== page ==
To say these past few weeks were testing is an understatement. I had been on such a spiritual high for the most part that I almost forgot what it felt like to feel so low for longer than a moment or two. Ironically, the real low did not come until after the obvious challenging circumstances.
The year began with some challenging extended family issues. As I find more peace and joy in the most tumultuous circumstances, it becomes more of a challenge for me to not become severely irritated with others at times. I know everyone is on their own walk, but when it seems that people are choosing to be unhappy, it drives me mad. Then I pray… for forgiveness on judging, for love and understanding like Jesus, and for others to know God so real that they can know His peace and joy at all times. My irritation soon dissolves to compassion, at least for the time being.
Then came February. Oh, February, how you rocked my sanity. So the twins were born February 10th and Nicholas passed away February 11th. The week leading up to their birthday and his angelversary is normally filled with anxiety. The first year I wondered if my mental breakdown would come that day. It didn’t. The next year, same thing. In fact, I started realizing that the week leading up to this day of mixed emotions far outweighed the actual day. We always celebrated with just us, holding a party with others off for a later day. The following day, I would wake up early to spend some quiet time with God. I’d make myself walk through the night Nicholas died… holding him in my arms for the first and last time and being so empty, physically and emotionally. I’d walk through every moment very slowly, making sure everything was sinking in fully, if it had not already. I’d do this because I still hadn’t had my mental breakdown and from what I had heard from some, I “must not be dealing with it.” I know that’s a lie. I know that the world says there’s no coming back from something so devastating. Yet, I know God’s truth; how He gives joy in the midst of our pain. That’s a whole separate blog entry.
Well, before my week of scheduled anxiety could even come to pay its yearly visit, something else attacked my spirit. Sophia had been sneezing for a day or two over the weekend. I didn’t think much of it. For the past three years, I have not taken Sophia in for even a cold. Now the symptoms would come, but I would simply rub her down with some essential oils and it’d subside. I always say, “We don’t get sick in our house,” which is totally unheard of in toddlers with a history like Sophia’s. Over the past few months, I had been diving deeper into healing books like “The Believer’s Authority,” so I was REALLY not giving any time to the absurdity of sickness. This time Sophia progressively got worse. I continued rebuking snot, in the name of Jesus, and reminding myself, that “It doesn’t matter how it looks. It doesn’t matter how it feels. It only matters what God says and He says we are healed.” By Tuesday morning, I had to call Brian shortly after he left to work. Through tears, I ashamedly said, “I can’t let her go to school like this. Please turn around.” I assured myself that we would wake up the next day with no symptoms. I mean, I was oiling and playing healing scriptures over her like nothing else. At one point, I even started checking the oils to see if they had gone rancid. I was just that surprised that she was still incredibly miserable, coughing and sneezing.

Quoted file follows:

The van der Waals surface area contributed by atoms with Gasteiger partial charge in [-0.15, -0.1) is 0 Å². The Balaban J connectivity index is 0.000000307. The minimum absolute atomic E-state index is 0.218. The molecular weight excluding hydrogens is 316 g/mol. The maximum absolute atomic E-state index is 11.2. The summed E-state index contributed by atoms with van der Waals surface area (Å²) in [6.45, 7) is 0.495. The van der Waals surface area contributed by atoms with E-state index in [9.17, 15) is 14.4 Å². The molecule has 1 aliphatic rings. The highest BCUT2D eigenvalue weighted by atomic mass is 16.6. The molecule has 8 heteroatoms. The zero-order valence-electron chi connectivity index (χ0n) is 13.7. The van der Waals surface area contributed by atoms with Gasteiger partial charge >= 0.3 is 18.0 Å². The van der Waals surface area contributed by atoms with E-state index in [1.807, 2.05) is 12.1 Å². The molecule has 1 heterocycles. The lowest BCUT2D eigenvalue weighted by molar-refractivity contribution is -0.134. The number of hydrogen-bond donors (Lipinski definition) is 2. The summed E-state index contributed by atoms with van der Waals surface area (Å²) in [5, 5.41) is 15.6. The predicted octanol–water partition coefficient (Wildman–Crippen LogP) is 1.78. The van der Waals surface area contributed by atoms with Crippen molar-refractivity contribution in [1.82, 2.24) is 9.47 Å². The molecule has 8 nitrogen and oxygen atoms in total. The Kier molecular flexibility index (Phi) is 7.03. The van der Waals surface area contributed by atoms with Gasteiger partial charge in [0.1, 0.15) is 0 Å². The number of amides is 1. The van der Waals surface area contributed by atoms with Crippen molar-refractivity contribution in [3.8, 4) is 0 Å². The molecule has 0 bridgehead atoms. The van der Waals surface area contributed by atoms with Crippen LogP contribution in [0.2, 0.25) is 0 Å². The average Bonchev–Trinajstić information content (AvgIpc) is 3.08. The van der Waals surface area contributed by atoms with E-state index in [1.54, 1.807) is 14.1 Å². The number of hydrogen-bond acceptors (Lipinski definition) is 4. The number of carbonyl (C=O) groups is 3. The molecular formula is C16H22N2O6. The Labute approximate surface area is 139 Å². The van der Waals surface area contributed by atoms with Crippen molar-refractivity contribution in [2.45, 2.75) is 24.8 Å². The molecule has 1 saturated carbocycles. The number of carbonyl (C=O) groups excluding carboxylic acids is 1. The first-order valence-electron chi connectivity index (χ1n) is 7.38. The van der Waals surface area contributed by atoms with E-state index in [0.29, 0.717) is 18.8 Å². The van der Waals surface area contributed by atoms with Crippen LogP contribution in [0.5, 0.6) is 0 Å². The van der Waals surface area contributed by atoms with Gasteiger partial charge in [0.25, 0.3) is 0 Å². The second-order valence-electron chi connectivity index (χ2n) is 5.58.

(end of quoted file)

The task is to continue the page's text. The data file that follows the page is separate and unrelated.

Wednesday morning came. Nope, still not better. I cried and once again, ashamedly asked Brian to stay home. I told him that I would make arrangements for my classes to be covered the following day. That is what really made me feel like the ultimate prayer warrior failure… I was PLANNING on her still being sick the next day. I felt so defeated. The enemy kept whispering in my spirit,”Ha! You can’t even speak a mountain of snot down and you really expect her brain damage to be healed? Her to do ALL things?” I cried more. Thursday, I took her in despite most of her symptoms having subsided. She had an ear infection, second to some type of virus. Great, “failure as a mom” added to the list. We went home with everything, besides my self-esteem, looking up.
Once, a great friend explained to me, “Confusion comes from the devil.” From that I learned that every time I am confused about the staggering differences I’m encountering between God’s word and my circumstances, I go back to the basics. The basic truths from God. He loves me. He loves my children more than I am even capable of loving… and I LOVE them. He makes ALL things work out for the good of me. I can trust Him. He is my provider.